Analyzing the Relationship Between Material Hardship and Health Care Use and Spending

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There is growing consensus that efforts to improve health outcomes and contain costs for high-need and vulnerable patients must include a focus on patients’ nonmedical needs. Evidence demonstrates that addressing material hardships, such as unstable housing, contributes to better outcomes and reduces health care spending. Still, comprehensive national data are lacking on the prevalence and nature of material hardships, as well as the relationship between these hardships and health care use and spending.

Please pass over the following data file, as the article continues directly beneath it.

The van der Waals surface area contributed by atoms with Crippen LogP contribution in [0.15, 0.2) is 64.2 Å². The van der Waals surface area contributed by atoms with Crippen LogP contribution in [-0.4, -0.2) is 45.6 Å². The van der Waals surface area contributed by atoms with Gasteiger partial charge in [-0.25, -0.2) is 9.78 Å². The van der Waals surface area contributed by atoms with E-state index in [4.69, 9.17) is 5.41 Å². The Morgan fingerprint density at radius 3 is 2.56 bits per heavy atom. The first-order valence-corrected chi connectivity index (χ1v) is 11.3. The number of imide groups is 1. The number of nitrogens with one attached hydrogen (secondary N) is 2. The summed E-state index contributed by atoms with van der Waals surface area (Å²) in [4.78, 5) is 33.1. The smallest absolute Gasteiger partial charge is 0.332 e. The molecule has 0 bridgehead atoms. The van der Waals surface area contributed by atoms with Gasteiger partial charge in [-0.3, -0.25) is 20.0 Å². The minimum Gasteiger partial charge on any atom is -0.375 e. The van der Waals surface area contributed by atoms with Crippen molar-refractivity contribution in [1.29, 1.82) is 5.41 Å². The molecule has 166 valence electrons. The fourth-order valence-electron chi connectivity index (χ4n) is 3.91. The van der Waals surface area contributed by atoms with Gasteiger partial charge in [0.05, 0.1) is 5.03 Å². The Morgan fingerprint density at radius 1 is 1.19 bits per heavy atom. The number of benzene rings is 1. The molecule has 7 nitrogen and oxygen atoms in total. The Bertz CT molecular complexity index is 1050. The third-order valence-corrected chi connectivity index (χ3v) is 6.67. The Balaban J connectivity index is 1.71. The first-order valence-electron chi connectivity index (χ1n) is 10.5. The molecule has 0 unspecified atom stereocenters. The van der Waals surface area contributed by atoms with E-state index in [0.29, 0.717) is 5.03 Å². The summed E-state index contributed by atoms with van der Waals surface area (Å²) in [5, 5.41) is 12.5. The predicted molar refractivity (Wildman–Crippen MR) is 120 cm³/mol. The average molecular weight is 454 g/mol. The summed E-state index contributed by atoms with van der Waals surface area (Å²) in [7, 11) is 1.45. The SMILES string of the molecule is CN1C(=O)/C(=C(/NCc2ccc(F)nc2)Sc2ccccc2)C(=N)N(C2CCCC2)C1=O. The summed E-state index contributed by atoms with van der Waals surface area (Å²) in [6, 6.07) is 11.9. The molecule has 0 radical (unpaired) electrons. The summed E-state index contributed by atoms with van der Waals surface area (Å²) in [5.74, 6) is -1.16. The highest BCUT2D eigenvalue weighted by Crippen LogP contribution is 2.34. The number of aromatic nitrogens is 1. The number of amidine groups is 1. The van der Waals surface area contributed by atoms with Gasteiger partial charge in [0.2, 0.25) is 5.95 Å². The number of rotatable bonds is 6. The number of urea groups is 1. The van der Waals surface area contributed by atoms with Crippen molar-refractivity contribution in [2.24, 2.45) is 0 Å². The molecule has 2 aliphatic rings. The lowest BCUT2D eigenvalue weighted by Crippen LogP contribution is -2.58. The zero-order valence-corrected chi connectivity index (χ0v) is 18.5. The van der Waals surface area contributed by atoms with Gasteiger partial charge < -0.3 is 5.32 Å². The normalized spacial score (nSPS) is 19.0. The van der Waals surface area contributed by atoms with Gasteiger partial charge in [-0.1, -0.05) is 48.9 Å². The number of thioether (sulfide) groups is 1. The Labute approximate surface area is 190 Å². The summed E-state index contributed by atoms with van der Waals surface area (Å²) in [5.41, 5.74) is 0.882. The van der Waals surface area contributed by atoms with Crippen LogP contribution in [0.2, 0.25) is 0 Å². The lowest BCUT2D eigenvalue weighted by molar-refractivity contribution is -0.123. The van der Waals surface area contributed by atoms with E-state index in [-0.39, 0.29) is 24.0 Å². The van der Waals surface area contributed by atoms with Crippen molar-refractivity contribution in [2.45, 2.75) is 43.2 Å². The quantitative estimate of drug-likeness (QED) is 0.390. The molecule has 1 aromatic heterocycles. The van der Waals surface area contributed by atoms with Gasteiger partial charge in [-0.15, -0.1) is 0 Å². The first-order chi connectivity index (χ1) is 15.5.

Grant Details

Grantee Organization:
Urban Institute
Principal Investigator:
Stephen Zuckerman, Ph.D.
Award Amount:
$175,129.00
Approval Date:
November 10, 2015
Related Topics
Health Care Delivery

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